Ishawna gets support from dad
Don Angelo has been following the 'Equal Rights' firestorm that has erupted in Jamaica's dancehall industry and has remained silent.
Well, not anymore. Angelo, the father of Ishawna, said producers are sometimes to be blamed for the songs being released as many times artistes are just doing what they are told to do.
"Record producers are the ones who are calling the shots. When Shawna went back to Jamaica and took up music full-time, she recorded some good songs that sounded sweet like Beyonce, but nobody paid her any attention. Is not until she started singing songs like Equal Rights that she started getting any ratings. A lot of time is the producers who control what song are released. If anything is the producers who have to take the blame. Anything to make their label stay on top they will do," the father said.
The New York-based Angelo, an original raga muffin dancehall reggae singer, said that sexual topics in the dancehall is nothing new.
"Years ago DJ General Echo sang about bathroom sex and man and woman danced to it without a problem. Cecile, Lady Saw and Gage also sang some of those type of songs and nobody say much if anything. At the end of the day what Shawna [Ishawna] is doing is just entertainment ... Its not that serious and the ladies support her anyway," he reasoned.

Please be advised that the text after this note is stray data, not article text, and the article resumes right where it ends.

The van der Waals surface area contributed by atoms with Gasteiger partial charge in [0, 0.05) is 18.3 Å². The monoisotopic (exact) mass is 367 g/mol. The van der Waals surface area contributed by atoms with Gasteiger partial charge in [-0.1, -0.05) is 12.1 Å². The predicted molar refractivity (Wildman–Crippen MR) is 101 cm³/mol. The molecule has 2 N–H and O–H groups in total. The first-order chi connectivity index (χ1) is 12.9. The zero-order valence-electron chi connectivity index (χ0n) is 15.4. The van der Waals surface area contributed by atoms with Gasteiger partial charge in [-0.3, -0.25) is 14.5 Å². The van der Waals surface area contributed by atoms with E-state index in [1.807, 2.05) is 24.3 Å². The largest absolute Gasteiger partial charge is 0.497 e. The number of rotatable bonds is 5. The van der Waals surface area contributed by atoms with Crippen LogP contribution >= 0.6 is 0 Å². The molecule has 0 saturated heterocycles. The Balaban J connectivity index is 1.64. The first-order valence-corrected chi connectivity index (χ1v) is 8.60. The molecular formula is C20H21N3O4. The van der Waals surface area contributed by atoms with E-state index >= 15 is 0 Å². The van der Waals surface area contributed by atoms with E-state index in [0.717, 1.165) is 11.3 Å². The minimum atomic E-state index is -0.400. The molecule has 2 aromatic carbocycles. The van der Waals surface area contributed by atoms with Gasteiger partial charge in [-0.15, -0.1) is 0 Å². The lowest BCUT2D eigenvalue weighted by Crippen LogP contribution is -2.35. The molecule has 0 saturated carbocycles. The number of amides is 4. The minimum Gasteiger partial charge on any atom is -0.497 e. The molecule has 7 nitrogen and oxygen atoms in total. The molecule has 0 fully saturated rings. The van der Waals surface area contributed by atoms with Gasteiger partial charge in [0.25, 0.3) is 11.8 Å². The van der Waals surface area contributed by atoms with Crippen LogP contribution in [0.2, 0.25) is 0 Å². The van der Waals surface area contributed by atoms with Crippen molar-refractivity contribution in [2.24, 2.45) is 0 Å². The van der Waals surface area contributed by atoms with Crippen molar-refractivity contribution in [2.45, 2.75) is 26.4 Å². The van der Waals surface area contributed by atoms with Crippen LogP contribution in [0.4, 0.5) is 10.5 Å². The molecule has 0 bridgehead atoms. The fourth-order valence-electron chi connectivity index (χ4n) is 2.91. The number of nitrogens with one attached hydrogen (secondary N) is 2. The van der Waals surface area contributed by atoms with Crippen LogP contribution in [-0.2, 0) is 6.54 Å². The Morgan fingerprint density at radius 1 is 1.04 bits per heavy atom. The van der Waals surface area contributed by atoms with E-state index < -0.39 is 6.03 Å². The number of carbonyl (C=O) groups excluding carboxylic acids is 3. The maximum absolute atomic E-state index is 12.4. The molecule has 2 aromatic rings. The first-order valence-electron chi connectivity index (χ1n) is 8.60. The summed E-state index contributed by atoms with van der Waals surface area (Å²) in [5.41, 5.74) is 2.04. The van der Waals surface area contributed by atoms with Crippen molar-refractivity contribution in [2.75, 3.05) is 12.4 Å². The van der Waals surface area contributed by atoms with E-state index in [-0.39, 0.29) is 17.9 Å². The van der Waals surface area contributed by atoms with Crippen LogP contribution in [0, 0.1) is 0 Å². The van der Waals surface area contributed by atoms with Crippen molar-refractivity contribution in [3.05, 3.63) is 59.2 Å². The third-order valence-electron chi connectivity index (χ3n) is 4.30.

her own views
Ishawna's song, Equal Rights, which calls for oral sex pleasures to be reciprocited, has been a hot button issue in dancehall. Angelo did not say whether he endorsed the message but was quick to indicate that she is an adult and is entitled to her views.
"She can do whatever she wants to do but I support her whichever direction she goes," he said. "Shawna (as he calls her) is my pride an joy. She is smart, respectable, lovable with lots of manners and I love her a lot," Angelo said.
Angelo told THE STAR that Ishawna has had a long standing love affair with music.
"Shawna's mom use to take her to dance from she was pregnant. The first song she ever performed when we lived in Seaview Gardens was a Nijaman song. She was just three years old and people would pay her to perform," recalled Don Angelo, who is himself is an artiste.
The New York-based Angelo is an original raga muffin dancehall reggae singer. He is a protege of the late singjay Sugar Minott. He recently scored a number one single title Rich Life on Clinton Lindsay's Foundation Radio Network Top 30 Music Chart in New York.
When asked if he would consider doing a collaboration with his now famous daughter, Angelo said: "That can happen at anytime but it is not something I am preeing right now. When the time is right it will happen."